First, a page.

It is estimated that on the opening
tho Atlnniie and Pacific Railway
from Albuquerque, New Mexico, to
the Grat Colorado River, a distance
tance ol six hundred miles, the total
tonnaee will be per annum not less
than 50,000 tons. This ia from the
present population and businoss now
cn me line. iuu lupiu iui.iv.
population and permanent growth of
llm minim illdllStrV incident tO tllC
construction will more than double
the tonnage after the nrot year.
Tirw trin nrf hfifricnincrto irot their
trunks in order, and they'll keep them
all winter, so mey can luuvu eniij
the spring. Eastern Exchange.
" What I wants ter know," said an
Arkansas school board official, " is
how a river's mour is gwine ter be
bigger dan its head."
A UACKiiAN's Idea of hire education
-knowledge how to charge.
President. wimi.w.
Agency at Tombstone
P. W. SMITH, Manager.
San Kuan ci sco TVt'. u E
Los Asoeles FarmV & Mcrch'nt HauL
Chicago..... -Ftot National Bank
Baltimore Second National Bank
St. Louis Banfe of Commerce
, ... t Chemical annual xj.-uik
NEW 1 ortK ! vi.,h v.timuil Hank
We receive Denoslu subject to check at
flcht. iKsne Certlilcates of Deposit payable
on demand or at ibeed periods. Buy anil ioii
x.xcnan?e on an mo principal ow "
world. .Make transfers of funds by mail, t
graph or cable. Gle careful attention to Lot
Ifctions on all available points ft which wo
mau prompt returns, anu
Transact a General Banking B usiness.
And Make
On the Princiixd Points 1b
Receive denosit. uarchaseor matte advance
en Territorial and County bonds a ad warrants,
approved commercial paper, etc., etc. and
Deposits of Bullion made with usomhlppe.1
An-rio California Bank Han Francisco, lor
our account, cat. be checked again-t imme
LOSANGELES Commercial Hank.
ST. LOUIS Bask oi- Couibhc.
GIIICAUO. . MEnciiAN-ts Savijmw L.
andT. Compact.
BOSTON .MAiAciii'srTs Nation-
a i. Bank.
PniLADELPHI . Central National Rank.
Hinckley, Spiers & Hayes.
San Franefsta
HOIsTINtt WORKS. Whims rrir.-pltue
small mines; Portable hoiM-.x Kuclaes and
uouvrs, wirti KissiiimirteHr wtreoraemp
rope, of sew di"igiM, embodying all lh- lahHt
with Baft ty attachments, Safety Ilt-olC", Ore
Cars, Ore Buckets, Car wheels and A xls tin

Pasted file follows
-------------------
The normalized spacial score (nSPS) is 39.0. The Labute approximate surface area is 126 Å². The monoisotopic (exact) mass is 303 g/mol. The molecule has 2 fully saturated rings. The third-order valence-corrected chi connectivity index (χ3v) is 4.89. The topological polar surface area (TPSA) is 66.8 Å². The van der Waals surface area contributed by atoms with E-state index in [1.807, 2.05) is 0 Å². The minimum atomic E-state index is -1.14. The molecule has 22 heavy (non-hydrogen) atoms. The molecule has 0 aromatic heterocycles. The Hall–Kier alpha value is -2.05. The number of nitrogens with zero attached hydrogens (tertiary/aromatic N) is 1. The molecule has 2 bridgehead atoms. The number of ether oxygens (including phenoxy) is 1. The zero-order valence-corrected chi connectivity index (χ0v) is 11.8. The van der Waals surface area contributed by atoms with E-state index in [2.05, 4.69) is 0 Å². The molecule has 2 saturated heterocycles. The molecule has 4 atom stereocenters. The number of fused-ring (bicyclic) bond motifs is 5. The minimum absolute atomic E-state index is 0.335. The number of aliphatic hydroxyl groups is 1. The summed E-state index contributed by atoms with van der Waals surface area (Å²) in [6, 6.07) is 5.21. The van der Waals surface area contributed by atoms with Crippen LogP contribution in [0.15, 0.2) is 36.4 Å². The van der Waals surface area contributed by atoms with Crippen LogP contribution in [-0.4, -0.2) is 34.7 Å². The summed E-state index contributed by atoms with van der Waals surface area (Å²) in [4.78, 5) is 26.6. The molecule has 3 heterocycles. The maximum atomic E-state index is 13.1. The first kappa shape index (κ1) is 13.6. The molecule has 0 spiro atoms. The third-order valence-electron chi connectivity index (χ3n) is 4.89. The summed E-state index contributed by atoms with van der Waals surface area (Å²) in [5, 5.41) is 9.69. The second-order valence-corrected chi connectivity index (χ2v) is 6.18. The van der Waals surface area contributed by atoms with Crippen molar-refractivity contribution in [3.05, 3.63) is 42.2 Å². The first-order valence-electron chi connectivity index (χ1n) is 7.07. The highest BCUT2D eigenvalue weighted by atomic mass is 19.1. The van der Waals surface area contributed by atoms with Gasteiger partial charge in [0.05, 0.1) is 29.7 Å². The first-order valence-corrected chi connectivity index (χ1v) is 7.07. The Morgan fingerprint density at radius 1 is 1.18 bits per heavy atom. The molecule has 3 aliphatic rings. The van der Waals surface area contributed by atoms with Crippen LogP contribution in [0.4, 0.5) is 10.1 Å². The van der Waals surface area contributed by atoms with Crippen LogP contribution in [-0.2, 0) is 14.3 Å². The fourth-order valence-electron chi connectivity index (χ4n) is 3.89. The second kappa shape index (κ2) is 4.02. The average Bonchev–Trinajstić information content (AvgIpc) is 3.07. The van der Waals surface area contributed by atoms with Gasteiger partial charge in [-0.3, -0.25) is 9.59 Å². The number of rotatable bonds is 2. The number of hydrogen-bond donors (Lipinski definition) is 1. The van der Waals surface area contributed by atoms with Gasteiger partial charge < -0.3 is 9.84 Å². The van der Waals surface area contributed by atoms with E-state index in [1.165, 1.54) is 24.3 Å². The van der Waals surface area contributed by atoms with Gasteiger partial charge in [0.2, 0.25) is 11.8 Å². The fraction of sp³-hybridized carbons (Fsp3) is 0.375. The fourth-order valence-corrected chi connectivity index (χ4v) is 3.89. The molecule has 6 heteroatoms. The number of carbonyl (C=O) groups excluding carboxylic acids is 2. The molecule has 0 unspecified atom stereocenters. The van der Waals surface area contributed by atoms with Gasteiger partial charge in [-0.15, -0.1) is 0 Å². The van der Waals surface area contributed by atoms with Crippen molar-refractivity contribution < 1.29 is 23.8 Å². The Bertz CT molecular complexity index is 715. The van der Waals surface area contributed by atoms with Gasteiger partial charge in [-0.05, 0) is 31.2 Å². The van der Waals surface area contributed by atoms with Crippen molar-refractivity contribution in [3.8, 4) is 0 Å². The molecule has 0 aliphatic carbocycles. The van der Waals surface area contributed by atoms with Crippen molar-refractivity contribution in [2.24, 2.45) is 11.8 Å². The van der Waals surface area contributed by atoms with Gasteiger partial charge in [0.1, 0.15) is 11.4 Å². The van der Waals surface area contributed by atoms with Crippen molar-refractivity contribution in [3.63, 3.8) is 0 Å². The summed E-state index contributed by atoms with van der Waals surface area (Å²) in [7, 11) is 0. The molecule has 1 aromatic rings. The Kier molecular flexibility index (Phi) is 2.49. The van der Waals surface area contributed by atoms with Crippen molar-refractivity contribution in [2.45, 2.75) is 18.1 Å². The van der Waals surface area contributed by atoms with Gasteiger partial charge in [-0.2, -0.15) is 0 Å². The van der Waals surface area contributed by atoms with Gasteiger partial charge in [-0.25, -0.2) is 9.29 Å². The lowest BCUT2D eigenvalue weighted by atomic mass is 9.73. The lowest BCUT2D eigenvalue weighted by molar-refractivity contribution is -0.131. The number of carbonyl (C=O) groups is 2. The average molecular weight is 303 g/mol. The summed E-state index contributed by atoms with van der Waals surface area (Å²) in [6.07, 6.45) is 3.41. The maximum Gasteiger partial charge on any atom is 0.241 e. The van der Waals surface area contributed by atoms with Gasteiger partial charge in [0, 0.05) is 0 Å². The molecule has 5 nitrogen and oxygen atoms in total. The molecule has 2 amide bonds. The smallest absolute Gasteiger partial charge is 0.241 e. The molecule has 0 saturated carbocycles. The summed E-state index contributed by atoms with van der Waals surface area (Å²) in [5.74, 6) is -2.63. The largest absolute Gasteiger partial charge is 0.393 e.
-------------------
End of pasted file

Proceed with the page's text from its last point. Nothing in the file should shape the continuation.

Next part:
Gates, with racks ami pinions fiir ore bin,
PumplnirMachlDerr, AlrCnipreors, Air or
Water Pipe, Receivers, etc.
?ans or concentrators a requln-il, Sih.r
(Ills, either for dry ir wrl crehws, wWi
roartlni; and drying furnaces, Pans, Settle-,
etc., as required. Smelting FnraaceH for eilliei
LeaiL Copper, Silver or .ld, Wlllurtl Roast
Inj; Furnaces, especially adapted for cold ores.
Retorts. Bullion Mould-, Ure rV-di-f. K.x K
Breakers, etc.
Mills, FlonrMIIls.OinvHMeMii. rT, Wat-i
Wheels aud Castings.
ENGINES AND IUHI.Ulw, ftw hiiv nd all
puiwt-s, adapted to the roaorairtt u-e ol
puirr.s jidiieimtk
Among thers,lhe following lia. hru limit
oy as-
Tombstone Ml.l K-.r th.- T'i-'tiimi minv
Corbln " l.tuki
Western M Cos i ..i,t. .tli.n
McMillan " " Si..-i. -m'l Ja. k-..n
Corner Heale at. d Hum aril Streets,
San ! rnnciKro, i?til.
W. 11. TAYLOR .
. !1rM0itt
all Its brnnchrj. SImHmtl. Siam-shti
and land
(High Pressure or PMpnud.
Okoinakt Enuine eomitoumhil ben ad
Steam Boilzrh Particular allrntloH idtru
o the quality of the material and wnrkiunu
stilp, and none bat flrst-claw work ptndtM-rit.
vt atek nrc, or ixuieror "heel iron, of any
ize. made In suitable length for ronnrctlui-
together, or sheets rolled, pi.ncbetl awl ptiekrtl
for shipment, ready to be riveted ou the jiioaad.
HTDitAfLlc Rivetinh Boiler work and
water pipe made by this establishment riveted
by hydraulic riveting machinery, that quality !
wort bcinc far superior to ltand work.
Pcjips For ruining ol any capacity and nt
any style. Our style of dirert aethur, co'ihuohimi
engines, with double line of pumps, are par
ticularly recommended. We rfcr lo those
now in use, not one having ever been broken
DlRECT-AcTlNu hNWNns tor UDik-nrrotiJul
work, Irrigation or nty waterworks purwxr
bollt with the celebrated Haver val- mot .m,
superior to any oth t
Minino Machinery Qnartz mills, pans
boilers, holntinji machinery, sinking ho;-i.i
ensrines, or other machinery re-wln-d.
L Failmtr fure fur
Nervous Dihillt),
Kxhausti-d Y'.tnlil),
StminaJ Wi-sk-ii--,
SpiTiu at r r h-i- a,
I.t MaiihjMI.lm
'.loti w v, I'itraijKiK
and all tin- ti-rrPilr
OVi ts uf s'!r Alm-i
ind jou'Mul loiiiei"
tp.il I'S.i -si s .li t:i.
rj'ai-T yvirs -urn as
ia of memory, lassitiiTi-. norturnsl vn.it hiu,
aversion to bxltty, ilimn-s of ,1s:. mi. iml.
m the head, the vita? fluid paint: u iiutm-rn a
.n the nricc, and many otqi-r disease that U-tvt
to Insanity and death.
DK. MINTIK will airree t Girfirtt Ph.
Hundred Dodani for a ca.e of this kind 11h
Vltal Restorative (under his special advtn
and treatment) wilt not cure or Uit anything
Impure or injurious found In it. Dr. Mlntie
treats all Private Diseases successfully without
mercury. C instillation FREE. Thomtizh ex
amination and advice, including analysis ol
urine, $5. Price of Vital Restorative, 3 a
bottle, or four times the onantlty, $1": sent to
any addres upon receipt of price, or V O. f) ,
pecure from observation, ami in private num. ,
if desired, by A. K. MINTIK. M. I), II
Renin street, San Franctsro, California
Dr. Mini le's Kidney Kemeily.Neplirl
ciiin, cures all kinds of Kidney and Blailil.
Complaints, Ociorrhan, Gleet, I.nccirrhn-ar
For sale Vy all uniexi-ls; 1 a bottle: it "t
tics Tor $5-
Dr. Mlntle's Dsindelion Pills are tin
best and cteapest Dyspepsia and lllllou
cure in the market. For tale by all drunjriati